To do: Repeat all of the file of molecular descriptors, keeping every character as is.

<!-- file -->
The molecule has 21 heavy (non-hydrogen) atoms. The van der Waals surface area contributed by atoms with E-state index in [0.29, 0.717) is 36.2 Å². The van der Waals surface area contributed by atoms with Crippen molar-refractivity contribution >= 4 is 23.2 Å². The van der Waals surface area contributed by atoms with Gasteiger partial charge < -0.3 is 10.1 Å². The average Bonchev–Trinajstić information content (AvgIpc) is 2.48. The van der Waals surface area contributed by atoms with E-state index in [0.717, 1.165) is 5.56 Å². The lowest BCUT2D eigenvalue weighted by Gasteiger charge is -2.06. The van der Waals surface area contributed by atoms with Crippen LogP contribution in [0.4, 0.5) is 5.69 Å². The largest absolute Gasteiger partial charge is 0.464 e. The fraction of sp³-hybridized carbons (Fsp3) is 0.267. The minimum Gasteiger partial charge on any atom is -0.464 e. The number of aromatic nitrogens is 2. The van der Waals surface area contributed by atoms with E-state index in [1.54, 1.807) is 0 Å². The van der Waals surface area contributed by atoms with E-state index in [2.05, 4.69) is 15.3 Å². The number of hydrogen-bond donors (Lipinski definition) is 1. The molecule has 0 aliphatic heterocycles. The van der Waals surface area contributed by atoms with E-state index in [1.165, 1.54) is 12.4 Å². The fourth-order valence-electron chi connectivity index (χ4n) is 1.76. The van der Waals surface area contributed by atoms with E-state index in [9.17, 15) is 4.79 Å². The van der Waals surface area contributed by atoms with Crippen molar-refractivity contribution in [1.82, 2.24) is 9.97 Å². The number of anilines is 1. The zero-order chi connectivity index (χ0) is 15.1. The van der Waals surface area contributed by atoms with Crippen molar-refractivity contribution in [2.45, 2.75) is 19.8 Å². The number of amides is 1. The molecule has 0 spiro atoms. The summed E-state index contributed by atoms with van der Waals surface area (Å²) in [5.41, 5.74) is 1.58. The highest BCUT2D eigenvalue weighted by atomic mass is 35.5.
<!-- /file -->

The molecule has 21 heavy (non-hydrogen) atoms. The van der Waals surface area contributed by atoms with E-state index in [0.29, 0.717) is 36.2 Å². The van der Waals surface area contributed by atoms with Crippen molar-refractivity contribution >= 4 is 23.2 Å². The van der Waals surface area contributed by atoms with Gasteiger partial charge < -0.3 is 10.1 Å². The average Bonchev–Trinajstić information content (AvgIpc) is 2.48. The van der Waals surface area contributed by atoms with E-state index in [0.717, 1.165) is 5.56 Å². The lowest BCUT2D eigenvalue weighted by Gasteiger charge is -2.06. The van der Waals surface area contributed by atoms with Crippen LogP contribution in [0.4, 0.5) is 5.69 Å². The largest absolute Gasteiger partial charge is 0.464 e. The fraction of sp³-hybridized carbons (Fsp3) is 0.267. The minimum Gasteiger partial charge on any atom is -0.464 e. The number of aromatic nitrogens is 2. The van der Waals surface area contributed by atoms with E-state index in [1.54, 1.807) is 0 Å². The van der Waals surface area contributed by atoms with E-state index in [2.05, 4.69) is 15.3 Å². The number of hydrogen-bond donors (Lipinski definition) is 1. The molecule has 0 aliphatic heterocycles. The van der Waals surface area contributed by atoms with E-state index in [1.165, 1.54) is 12.4 Å². The fourth-order valence-electron chi connectivity index (χ4n) is 1.76. The van der Waals surface area contributed by atoms with E-state index in [9.17, 15) is 4.79 Å². The van der Waals surface area contributed by atoms with Crippen molar-refractivity contribution in [1.82, 2.24) is 9.97 Å². The number of anilines is 1. The zero-order chi connectivity index (χ0) is 15.1. The van der Waals surface area contributed by atoms with Crippen molar-refractivity contribution in [2.45, 2.75) is 19.8 Å². The number of amides is 1. The molecule has 0 spiro atoms. The summed E-state index contributed by atoms with van der Waals surface area (Å²) in [5.41, 5.74) is 1.58. The highest BCUT2D eigenvalue weighted by atomic mass is 35.5.